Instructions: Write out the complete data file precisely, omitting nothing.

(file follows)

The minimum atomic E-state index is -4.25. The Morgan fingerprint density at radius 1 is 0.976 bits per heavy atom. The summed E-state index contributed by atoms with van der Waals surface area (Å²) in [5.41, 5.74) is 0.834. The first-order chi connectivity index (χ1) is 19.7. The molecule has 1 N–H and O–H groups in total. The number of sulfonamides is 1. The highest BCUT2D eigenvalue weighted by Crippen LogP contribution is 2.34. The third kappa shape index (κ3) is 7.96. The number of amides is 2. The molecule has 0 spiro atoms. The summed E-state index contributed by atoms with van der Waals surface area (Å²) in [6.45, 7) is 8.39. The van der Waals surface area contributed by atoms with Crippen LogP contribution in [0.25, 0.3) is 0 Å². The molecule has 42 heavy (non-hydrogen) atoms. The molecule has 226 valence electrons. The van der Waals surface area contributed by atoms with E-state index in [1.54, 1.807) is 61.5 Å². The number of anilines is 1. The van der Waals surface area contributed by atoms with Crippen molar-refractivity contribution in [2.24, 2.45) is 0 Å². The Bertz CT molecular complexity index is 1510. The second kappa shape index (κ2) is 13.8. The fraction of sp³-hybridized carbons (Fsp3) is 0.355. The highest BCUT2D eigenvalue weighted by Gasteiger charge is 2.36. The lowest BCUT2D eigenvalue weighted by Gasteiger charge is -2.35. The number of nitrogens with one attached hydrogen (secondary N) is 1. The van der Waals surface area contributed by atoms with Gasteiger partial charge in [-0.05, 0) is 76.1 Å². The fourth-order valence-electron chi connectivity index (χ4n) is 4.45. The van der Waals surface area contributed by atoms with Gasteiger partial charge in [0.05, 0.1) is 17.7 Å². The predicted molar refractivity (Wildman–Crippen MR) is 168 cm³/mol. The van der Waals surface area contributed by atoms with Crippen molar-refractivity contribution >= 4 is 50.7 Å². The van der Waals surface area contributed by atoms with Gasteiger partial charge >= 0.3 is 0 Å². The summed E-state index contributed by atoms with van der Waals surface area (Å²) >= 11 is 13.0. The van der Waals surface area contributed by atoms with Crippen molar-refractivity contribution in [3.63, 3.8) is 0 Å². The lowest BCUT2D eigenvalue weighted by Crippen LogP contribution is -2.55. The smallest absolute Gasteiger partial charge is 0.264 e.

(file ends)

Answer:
The minimum atomic E-state index is -4.25. The Morgan fingerprint density at radius 1 is 0.976 bits per heavy atom. The summed E-state index contributed by atoms with van der Waals surface area (Å²) in [5.41, 5.74) is 0.834. The first-order chi connectivity index (χ1) is 19.7. The molecule has 1 N–H and O–H groups in total. The number of sulfonamides is 1. The highest BCUT2D eigenvalue weighted by Crippen LogP contribution is 2.34. The third kappa shape index (κ3) is 7.96. The number of amides is 2. The molecule has 0 spiro atoms. The summed E-state index contributed by atoms with van der Waals surface area (Å²) in [6.45, 7) is 8.39. The van der Waals surface area contributed by atoms with Crippen LogP contribution in [0.25, 0.3) is 0 Å². The molecule has 42 heavy (non-hydrogen) atoms. The molecule has 226 valence electrons. The van der Waals surface area contributed by atoms with E-state index in [1.54, 1.807) is 61.5 Å². The number of anilines is 1. The van der Waals surface area contributed by atoms with Crippen molar-refractivity contribution in [2.24, 2.45) is 0 Å². The Bertz CT molecular complexity index is 1510. The second kappa shape index (κ2) is 13.8. The fraction of sp³-hybridized carbons (Fsp3) is 0.355. The highest BCUT2D eigenvalue weighted by Gasteiger charge is 2.36. The lowest BCUT2D eigenvalue weighted by Gasteiger charge is -2.35. The number of nitrogens with one attached hydrogen (secondary N) is 1. The van der Waals surface area contributed by atoms with Gasteiger partial charge in [-0.05, 0) is 76.1 Å². The fourth-order valence-electron chi connectivity index (χ4n) is 4.45. The van der Waals surface area contributed by atoms with Gasteiger partial charge in [0.05, 0.1) is 17.7 Å². The predicted molar refractivity (Wildman–Crippen MR) is 168 cm³/mol. The van der Waals surface area contributed by atoms with Crippen molar-refractivity contribution >= 4 is 50.7 Å². The van der Waals surface area contributed by atoms with Gasteiger partial charge >= 0.3 is 0 Å². The summed E-state index contributed by atoms with van der Waals surface area (Å²) >= 11 is 13.0. The van der Waals surface area contributed by atoms with Crippen molar-refractivity contribution in [3.63, 3.8) is 0 Å². The lowest BCUT2D eigenvalue weighted by Crippen LogP contribution is -2.55. The smallest absolute Gasteiger partial charge is 0.264 e.